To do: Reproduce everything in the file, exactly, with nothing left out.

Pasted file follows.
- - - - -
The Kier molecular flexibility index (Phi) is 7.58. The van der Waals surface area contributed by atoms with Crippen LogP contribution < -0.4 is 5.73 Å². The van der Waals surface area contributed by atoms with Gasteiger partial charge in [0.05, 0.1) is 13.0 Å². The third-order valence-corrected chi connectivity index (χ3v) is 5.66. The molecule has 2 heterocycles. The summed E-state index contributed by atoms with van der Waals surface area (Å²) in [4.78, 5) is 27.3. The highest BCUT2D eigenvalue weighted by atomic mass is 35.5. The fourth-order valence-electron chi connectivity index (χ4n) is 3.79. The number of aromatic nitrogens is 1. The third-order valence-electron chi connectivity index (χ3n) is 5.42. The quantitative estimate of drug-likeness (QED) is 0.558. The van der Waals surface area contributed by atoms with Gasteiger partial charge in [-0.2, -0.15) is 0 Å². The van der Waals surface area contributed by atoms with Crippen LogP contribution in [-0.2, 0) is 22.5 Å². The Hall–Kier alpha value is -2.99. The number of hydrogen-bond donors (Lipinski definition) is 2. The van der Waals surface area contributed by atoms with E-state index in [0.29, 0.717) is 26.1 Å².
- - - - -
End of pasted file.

The Kier molecular flexibility index (Phi) is 7.58. The van der Waals surface area contributed by atoms with Crippen LogP contribution < -0.4 is 5.73 Å². The van der Waals surface area contributed by atoms with Gasteiger partial charge in [0.05, 0.1) is 13.0 Å². The third-order valence-corrected chi connectivity index (χ3v) is 5.66. The molecule has 2 heterocycles. The summed E-state index contributed by atoms with van der Waals surface area (Å²) in [4.78, 5) is 27.3. The highest BCUT2D eigenvalue weighted by atomic mass is 35.5. The fourth-order valence-electron chi connectivity index (χ4n) is 3.79. The number of aromatic nitrogens is 1. The third-order valence-electron chi connectivity index (χ3n) is 5.42. The quantitative estimate of drug-likeness (QED) is 0.558. The van der Waals surface area contributed by atoms with Gasteiger partial charge in [-0.2, -0.15) is 0 Å². The van der Waals surface area contributed by atoms with Crippen LogP contribution in [-0.2, 0) is 22.5 Å². The Hall–Kier alpha value is -2.99. The number of hydrogen-bond donors (Lipinski definition) is 2. The van der Waals surface area contributed by atoms with E-state index in [0.29, 0.717) is 26.1 Å².